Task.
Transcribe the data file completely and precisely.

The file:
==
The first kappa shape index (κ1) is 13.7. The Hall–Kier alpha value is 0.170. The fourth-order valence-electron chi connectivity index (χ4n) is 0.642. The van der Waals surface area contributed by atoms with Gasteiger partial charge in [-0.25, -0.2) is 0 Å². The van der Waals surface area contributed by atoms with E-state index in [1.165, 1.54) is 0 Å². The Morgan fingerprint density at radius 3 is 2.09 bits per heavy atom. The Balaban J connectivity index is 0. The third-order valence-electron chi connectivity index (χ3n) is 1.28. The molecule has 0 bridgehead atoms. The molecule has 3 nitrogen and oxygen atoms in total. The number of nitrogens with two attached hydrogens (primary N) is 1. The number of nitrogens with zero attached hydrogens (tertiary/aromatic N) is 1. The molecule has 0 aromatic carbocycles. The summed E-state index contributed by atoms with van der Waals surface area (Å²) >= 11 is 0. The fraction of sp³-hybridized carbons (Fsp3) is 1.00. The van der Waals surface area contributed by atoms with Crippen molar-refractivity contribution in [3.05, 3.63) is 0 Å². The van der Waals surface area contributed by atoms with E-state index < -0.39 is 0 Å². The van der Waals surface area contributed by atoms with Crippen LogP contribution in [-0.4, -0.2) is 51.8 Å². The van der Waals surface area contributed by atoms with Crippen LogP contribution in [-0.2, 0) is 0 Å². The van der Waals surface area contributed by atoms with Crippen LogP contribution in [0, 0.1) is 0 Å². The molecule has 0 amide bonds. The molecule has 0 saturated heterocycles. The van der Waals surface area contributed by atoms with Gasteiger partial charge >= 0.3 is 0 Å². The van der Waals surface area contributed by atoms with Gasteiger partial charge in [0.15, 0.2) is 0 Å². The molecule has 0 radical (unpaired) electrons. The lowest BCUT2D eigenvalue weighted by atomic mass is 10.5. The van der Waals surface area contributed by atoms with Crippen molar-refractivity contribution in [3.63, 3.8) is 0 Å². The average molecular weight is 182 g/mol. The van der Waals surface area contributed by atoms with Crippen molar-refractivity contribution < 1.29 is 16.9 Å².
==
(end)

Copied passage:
The first kappa shape index (κ1) is 13.7. The Hall–Kier alpha value is 0.170. The fourth-order valence-electron chi connectivity index (χ4n) is 0.642. The van der Waals surface area contributed by atoms with Gasteiger partial charge in [-0.25, -0.2) is 0 Å². The van der Waals surface area contributed by atoms with E-state index in [1.165, 1.54) is 0 Å². The Morgan fingerprint density at radius 3 is 2.09 bits per heavy atom. The Balaban J connectivity index is 0. The third-order valence-electron chi connectivity index (χ3n) is 1.28. The molecule has 0 bridgehead atoms. The molecule has 3 nitrogen and oxygen atoms in total. The number of nitrogens with two attached hydrogens (primary N) is 1. The number of nitrogens with zero attached hydrogens (tertiary/aromatic N) is 1. The molecule has 0 aromatic carbocycles. The summed E-state index contributed by atoms with van der Waals surface area (Å²) >= 11 is 0. The fraction of sp³-hybridized carbons (Fsp3) is 1.00. The van der Waals surface area contributed by atoms with Crippen molar-refractivity contribution in [3.05, 3.63) is 0 Å². The van der Waals surface area contributed by atoms with E-state index < -0.39 is 0 Å². The van der Waals surface area contributed by atoms with Crippen LogP contribution in [-0.4, -0.2) is 51.8 Å². The van der Waals surface area contributed by atoms with Crippen LogP contribution in [-0.2, 0) is 0 Å². The van der Waals surface area contributed by atoms with Crippen LogP contribution in [0, 0.1) is 0 Å². The molecule has 0 amide bonds. The molecule has 0 saturated heterocycles. The van der Waals surface area contributed by atoms with Gasteiger partial charge >= 0.3 is 0 Å². The van der Waals surface area contributed by atoms with Gasteiger partial charge in [0.15, 0.2) is 0 Å². The molecule has 0 radical (unpaired) electrons. The lowest BCUT2D eigenvalue weighted by atomic mass is 10.5. The van der Waals surface area contributed by atoms with Crippen molar-refractivity contribution in [3.63, 3.8) is 0 Å². The average molecular weight is 182 g/mol. The van der Waals surface area contributed by atoms with Crippen molar-refractivity contribution < 1.29 is 16.9 Å².